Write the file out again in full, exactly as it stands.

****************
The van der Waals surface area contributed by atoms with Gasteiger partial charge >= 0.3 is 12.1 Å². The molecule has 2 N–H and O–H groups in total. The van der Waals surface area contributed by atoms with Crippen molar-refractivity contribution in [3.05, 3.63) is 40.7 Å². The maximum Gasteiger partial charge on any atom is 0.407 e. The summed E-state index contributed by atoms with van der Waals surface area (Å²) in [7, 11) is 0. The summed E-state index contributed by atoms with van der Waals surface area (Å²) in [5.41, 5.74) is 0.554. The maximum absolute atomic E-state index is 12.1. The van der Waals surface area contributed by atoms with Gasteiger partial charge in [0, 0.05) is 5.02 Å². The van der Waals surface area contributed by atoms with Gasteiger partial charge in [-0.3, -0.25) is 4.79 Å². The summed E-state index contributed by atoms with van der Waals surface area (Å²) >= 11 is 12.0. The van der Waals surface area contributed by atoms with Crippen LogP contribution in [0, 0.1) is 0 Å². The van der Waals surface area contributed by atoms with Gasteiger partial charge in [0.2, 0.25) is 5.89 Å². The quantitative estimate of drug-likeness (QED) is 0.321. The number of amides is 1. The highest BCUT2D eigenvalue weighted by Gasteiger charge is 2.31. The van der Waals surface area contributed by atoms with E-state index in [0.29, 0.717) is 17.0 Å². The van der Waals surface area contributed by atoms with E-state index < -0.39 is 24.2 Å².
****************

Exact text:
The van der Waals surface area contributed by atoms with Gasteiger partial charge >= 0.3 is 12.1 Å². The molecule has 2 N–H and O–H groups in total. The van der Waals surface area contributed by atoms with Crippen molar-refractivity contribution in [3.05, 3.63) is 40.7 Å². The maximum Gasteiger partial charge on any atom is 0.407 e. The summed E-state index contributed by atoms with van der Waals surface area (Å²) in [7, 11) is 0. The summed E-state index contributed by atoms with van der Waals surface area (Å²) in [5.41, 5.74) is 0.554. The maximum absolute atomic E-state index is 12.1. The van der Waals surface area contributed by atoms with Gasteiger partial charge in [0, 0.05) is 5.02 Å². The van der Waals surface area contributed by atoms with Gasteiger partial charge in [-0.3, -0.25) is 4.79 Å². The summed E-state index contributed by atoms with van der Waals surface area (Å²) >= 11 is 12.0. The van der Waals surface area contributed by atoms with Crippen LogP contribution in [0, 0.1) is 0 Å². The van der Waals surface area contributed by atoms with Gasteiger partial charge in [0.2, 0.25) is 5.89 Å². The quantitative estimate of drug-likeness (QED) is 0.321. The number of amides is 1. The highest BCUT2D eigenvalue weighted by Gasteiger charge is 2.31. The van der Waals surface area contributed by atoms with E-state index in [0.29, 0.717) is 17.0 Å². The van der Waals surface area contributed by atoms with E-state index < -0.39 is 24.2 Å².